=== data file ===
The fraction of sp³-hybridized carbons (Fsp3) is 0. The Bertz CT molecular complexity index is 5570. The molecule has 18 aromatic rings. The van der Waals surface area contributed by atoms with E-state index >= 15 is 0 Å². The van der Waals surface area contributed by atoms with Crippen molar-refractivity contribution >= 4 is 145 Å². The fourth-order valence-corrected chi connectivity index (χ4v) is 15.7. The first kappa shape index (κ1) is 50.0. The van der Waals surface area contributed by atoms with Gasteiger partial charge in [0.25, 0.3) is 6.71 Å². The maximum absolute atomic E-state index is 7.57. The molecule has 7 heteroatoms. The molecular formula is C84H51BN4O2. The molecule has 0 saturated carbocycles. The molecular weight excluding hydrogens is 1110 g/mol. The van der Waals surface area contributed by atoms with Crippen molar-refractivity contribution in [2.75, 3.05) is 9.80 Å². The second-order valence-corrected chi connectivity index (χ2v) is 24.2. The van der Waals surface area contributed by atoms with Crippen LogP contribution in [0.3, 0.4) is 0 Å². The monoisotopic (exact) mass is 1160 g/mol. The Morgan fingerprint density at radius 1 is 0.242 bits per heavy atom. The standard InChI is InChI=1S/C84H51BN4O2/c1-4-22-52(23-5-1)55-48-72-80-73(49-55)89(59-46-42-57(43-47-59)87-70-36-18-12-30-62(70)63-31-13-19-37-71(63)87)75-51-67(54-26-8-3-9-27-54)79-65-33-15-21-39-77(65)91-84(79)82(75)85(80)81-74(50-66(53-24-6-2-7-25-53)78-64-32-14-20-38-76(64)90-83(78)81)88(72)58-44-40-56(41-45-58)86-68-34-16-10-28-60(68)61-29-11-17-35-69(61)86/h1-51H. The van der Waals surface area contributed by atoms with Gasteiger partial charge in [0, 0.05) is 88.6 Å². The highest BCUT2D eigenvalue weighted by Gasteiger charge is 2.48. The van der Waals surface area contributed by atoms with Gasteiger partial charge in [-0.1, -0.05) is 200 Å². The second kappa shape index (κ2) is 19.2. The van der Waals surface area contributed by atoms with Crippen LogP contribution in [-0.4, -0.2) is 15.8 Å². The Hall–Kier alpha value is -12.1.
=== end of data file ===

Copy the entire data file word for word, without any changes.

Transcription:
The fraction of sp³-hybridized carbons (Fsp3) is 0. The Bertz CT molecular complexity index is 5570. The molecule has 18 aromatic rings. The van der Waals surface area contributed by atoms with E-state index >= 15 is 0 Å². The van der Waals surface area contributed by atoms with Crippen molar-refractivity contribution >= 4 is 145 Å². The fourth-order valence-corrected chi connectivity index (χ4v) is 15.7. The first kappa shape index (κ1) is 50.0. The van der Waals surface area contributed by atoms with Gasteiger partial charge in [0.25, 0.3) is 6.71 Å². The maximum absolute atomic E-state index is 7.57. The molecule has 7 heteroatoms. The molecular formula is C84H51BN4O2. The molecule has 0 saturated carbocycles. The molecular weight excluding hydrogens is 1110 g/mol. The van der Waals surface area contributed by atoms with Crippen molar-refractivity contribution in [2.75, 3.05) is 9.80 Å². The second-order valence-corrected chi connectivity index (χ2v) is 24.2. The van der Waals surface area contributed by atoms with Crippen LogP contribution in [0.3, 0.4) is 0 Å². The monoisotopic (exact) mass is 1160 g/mol. The Morgan fingerprint density at radius 1 is 0.242 bits per heavy atom. The standard InChI is InChI=1S/C84H51BN4O2/c1-4-22-52(23-5-1)55-48-72-80-73(49-55)89(59-46-42-57(43-47-59)87-70-36-18-12-30-62(70)63-31-13-19-37-71(63)87)75-51-67(54-26-8-3-9-27-54)79-65-33-15-21-39-77(65)91-84(79)82(75)85(80)81-74(50-66(53-24-6-2-7-25-53)78-64-32-14-20-38-76(64)90-83(78)81)88(72)58-44-40-56(41-45-58)86-68-34-16-10-28-60(68)61-29-11-17-35-69(61)86/h1-51H. The van der Waals surface area contributed by atoms with Gasteiger partial charge in [0, 0.05) is 88.6 Å². The highest BCUT2D eigenvalue weighted by Gasteiger charge is 2.48. The van der Waals surface area contributed by atoms with Gasteiger partial charge in [-0.1, -0.05) is 200 Å². The second kappa shape index (κ2) is 19.2. The van der Waals surface area contributed by atoms with Crippen LogP contribution in [-0.4, -0.2) is 15.8 Å². The Hall–Kier alpha value is -12.1.